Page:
The sanctions run the risk, however, of limiting the number of qualified workers. In Dandong, a gallery that specializes in North Korean paintings is already feeling the effects. The DPRK Art Gallery displays paintings done by North Korean artists-in-residence: bucolic countrysides, waves crashing on rocks, young women posed in front of a piano. The price? Between 2,000 and 5,000 euros ($2,350-5,877), depending on the painter's "status."

The gallery employed eight painters for months-long stays, then six, and finally only two. "These will be the last," says Meng Chenxu, the young curator. "Even before they weren't that motivated to come here because the money from their sales goes to their government." From here on out, the gallery will send them brushes, paints and canvases. And will then resell their paintings. Without fear of being affected by the sanctions.

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Green

In Argentina, A Visit To World's Highest Solar Energy Park

With loans and solar panels from China, the massive solar park has been opened a year and is already powering the surrounding areas. Now the Chinese supplier is pushing for an expansion.

960,000 solar panels have been installed at the Cauchari park

Silvia Naishtat

CAUCHARI — Driving across the border with Chile into the northwest Argentine department of Susques, you may spot what looks like a black mass in the distance. Arriving at a 4,000-meter altitude in the municipality of Cauchari, what comes into view instead is an assembly of 960,000 solar panels. It is the world's highest photovoltaic (PV) park, which is also the second biggest solar energy facility in Latin America, after Mexico's Aguascalientes plant.

Spread over 800 hectares in an arid landscape, the Cauchari park has been operating for a year, and has so far turned sunshine into 315 megawatts of electricity, enough to power the local provincial capital of Jujuy through the national grid.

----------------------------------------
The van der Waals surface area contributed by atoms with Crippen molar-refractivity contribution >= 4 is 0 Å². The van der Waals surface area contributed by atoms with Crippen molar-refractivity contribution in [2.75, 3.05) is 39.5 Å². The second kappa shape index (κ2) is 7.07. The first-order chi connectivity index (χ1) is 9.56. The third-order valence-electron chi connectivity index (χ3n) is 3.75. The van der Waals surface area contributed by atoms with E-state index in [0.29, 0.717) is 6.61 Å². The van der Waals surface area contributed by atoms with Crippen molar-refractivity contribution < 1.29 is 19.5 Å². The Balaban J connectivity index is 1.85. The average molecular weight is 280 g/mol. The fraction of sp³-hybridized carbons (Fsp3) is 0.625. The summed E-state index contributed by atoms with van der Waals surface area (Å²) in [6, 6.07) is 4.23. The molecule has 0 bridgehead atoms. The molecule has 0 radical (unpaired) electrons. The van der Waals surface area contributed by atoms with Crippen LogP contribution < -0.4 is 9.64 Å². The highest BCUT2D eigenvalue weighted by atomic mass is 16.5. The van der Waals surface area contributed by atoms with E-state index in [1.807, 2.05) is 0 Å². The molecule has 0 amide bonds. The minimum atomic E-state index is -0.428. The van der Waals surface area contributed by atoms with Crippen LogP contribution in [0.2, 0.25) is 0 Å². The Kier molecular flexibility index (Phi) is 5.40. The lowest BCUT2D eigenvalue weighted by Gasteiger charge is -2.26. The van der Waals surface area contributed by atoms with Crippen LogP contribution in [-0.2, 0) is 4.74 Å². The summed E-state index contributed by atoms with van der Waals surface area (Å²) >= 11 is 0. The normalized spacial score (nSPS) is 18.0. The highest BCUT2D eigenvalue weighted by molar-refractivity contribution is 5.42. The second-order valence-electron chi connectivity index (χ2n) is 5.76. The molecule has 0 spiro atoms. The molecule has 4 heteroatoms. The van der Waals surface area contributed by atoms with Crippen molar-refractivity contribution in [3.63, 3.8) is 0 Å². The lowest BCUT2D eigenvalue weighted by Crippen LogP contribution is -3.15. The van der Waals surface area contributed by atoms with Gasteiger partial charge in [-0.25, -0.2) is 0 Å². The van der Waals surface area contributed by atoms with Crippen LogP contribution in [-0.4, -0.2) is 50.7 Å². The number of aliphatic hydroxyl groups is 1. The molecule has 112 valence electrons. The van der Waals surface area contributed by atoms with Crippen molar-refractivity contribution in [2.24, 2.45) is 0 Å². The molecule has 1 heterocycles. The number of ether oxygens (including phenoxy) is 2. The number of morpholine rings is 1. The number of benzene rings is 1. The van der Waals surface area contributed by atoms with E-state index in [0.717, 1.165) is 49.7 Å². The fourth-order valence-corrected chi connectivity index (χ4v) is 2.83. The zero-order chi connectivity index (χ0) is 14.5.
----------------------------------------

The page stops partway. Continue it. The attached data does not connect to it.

It has also generated some $50 million for the province, which Governor Gerardo Morales has allocated to building 239 schools.

Abundant sunshine, low temperatures

The physicist Martín Albornoz says Cauchari, which means "link to the sun," is exposed to the best solar radiation anywhere. The area has 260 days of sunshine, with no smog and relatively low temperatures, which helps keep the panels in optimal conditions.

Its construction began with a loan of more than $331 million from China's Eximbank, which allowed the purchase of panels made in Shanghai. They arrived in Buenos Aires in 2,500 containers and were later trucked a considerable distance to the site in Cauchari . This was a titanic project that required 1,200 builders and 10-ton cranes, but will save some 780,000 tons of CO2 emissions a year.

It is now run by 60 technicians. Its panels, with a 25-year guarantee, follow the sun's path and are cleaned twice a year. The plant is expected to have a service life of 40 years. Its choice of location was based on power lines traced in the 1990s to export power to Chile, now fed by the park.

Chinese engineers working in an office at the Cauchari park

Xinhua/ZUMA

Chinese want to expand

The plant belongs to the public-sector firm Jemse (Jujuy Energía y Minería), created in 2011 by the province's then governor Eduardo Fellner. Jemse's president, Felipe Albornoz, says that once Chinese credits are repaid in 20 years, Cauchari will earn the province $600 million.

The Argentine Energy ministry must now decide on the park's proposed expansion. The Chinese would pay in $200 million, which will help install 400,000 additional panels and generate enough power for the entire province of Jujuy.

The park's CEO, Guillermo Hoerth, observes that state policies are key to turning Jujuy into a green province. "We must change the production model. The world is rapidly cutting fossil fuel emissions. This is a great opportunity," Hoerth says.

The province's energy chief, Mario Pizarro, says in turn that Susques and three other provincial districts are already self-sufficient with clean energy, and three other districts would soon follow.